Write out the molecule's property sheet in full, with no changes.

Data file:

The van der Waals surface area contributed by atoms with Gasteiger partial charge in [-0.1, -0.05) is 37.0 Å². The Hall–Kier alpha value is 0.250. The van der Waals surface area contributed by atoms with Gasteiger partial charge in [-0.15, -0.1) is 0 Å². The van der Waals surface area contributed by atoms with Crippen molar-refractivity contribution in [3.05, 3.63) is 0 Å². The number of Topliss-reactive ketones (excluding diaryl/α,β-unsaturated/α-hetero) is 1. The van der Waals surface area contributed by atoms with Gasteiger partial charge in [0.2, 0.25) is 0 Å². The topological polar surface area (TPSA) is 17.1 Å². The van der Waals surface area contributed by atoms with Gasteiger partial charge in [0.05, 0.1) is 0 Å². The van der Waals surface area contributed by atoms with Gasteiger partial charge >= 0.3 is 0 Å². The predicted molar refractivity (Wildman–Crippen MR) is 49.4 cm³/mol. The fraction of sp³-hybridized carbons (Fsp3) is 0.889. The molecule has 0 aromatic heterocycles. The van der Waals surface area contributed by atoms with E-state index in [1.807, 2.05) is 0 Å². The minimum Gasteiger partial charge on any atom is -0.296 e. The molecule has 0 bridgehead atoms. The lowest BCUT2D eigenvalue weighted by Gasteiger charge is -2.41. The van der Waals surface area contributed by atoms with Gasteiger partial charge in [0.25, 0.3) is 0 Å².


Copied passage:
The van der Waals surface area contributed by atoms with Gasteiger partial charge in [-0.1, -0.05) is 37.0 Å². The Hall–Kier alpha value is 0.250. The van der Waals surface area contributed by atoms with Gasteiger partial charge in [-0.15, -0.1) is 0 Å². The van der Waals surface area contributed by atoms with Crippen molar-refractivity contribution in [3.05, 3.63) is 0 Å². The number of Topliss-reactive ketones (excluding diaryl/α,β-unsaturated/α-hetero) is 1. The van der Waals surface area contributed by atoms with Gasteiger partial charge in [0.2, 0.25) is 0 Å². The topological polar surface area (TPSA) is 17.1 Å². The van der Waals surface area contributed by atoms with Gasteiger partial charge in [0.05, 0.1) is 0 Å². The van der Waals surface area contributed by atoms with Gasteiger partial charge >= 0.3 is 0 Å². The predicted molar refractivity (Wildman–Crippen MR) is 49.4 cm³/mol. The fraction of sp³-hybridized carbons (Fsp3) is 0.889. The molecule has 0 aromatic heterocycles. The van der Waals surface area contributed by atoms with E-state index in [1.807, 2.05) is 0 Å². The minimum Gasteiger partial charge on any atom is -0.296 e. The molecule has 0 bridgehead atoms. The lowest BCUT2D eigenvalue weighted by Gasteiger charge is -2.41. The van der Waals surface area contributed by atoms with Gasteiger partial charge in [0.25, 0.3) is 0 Å².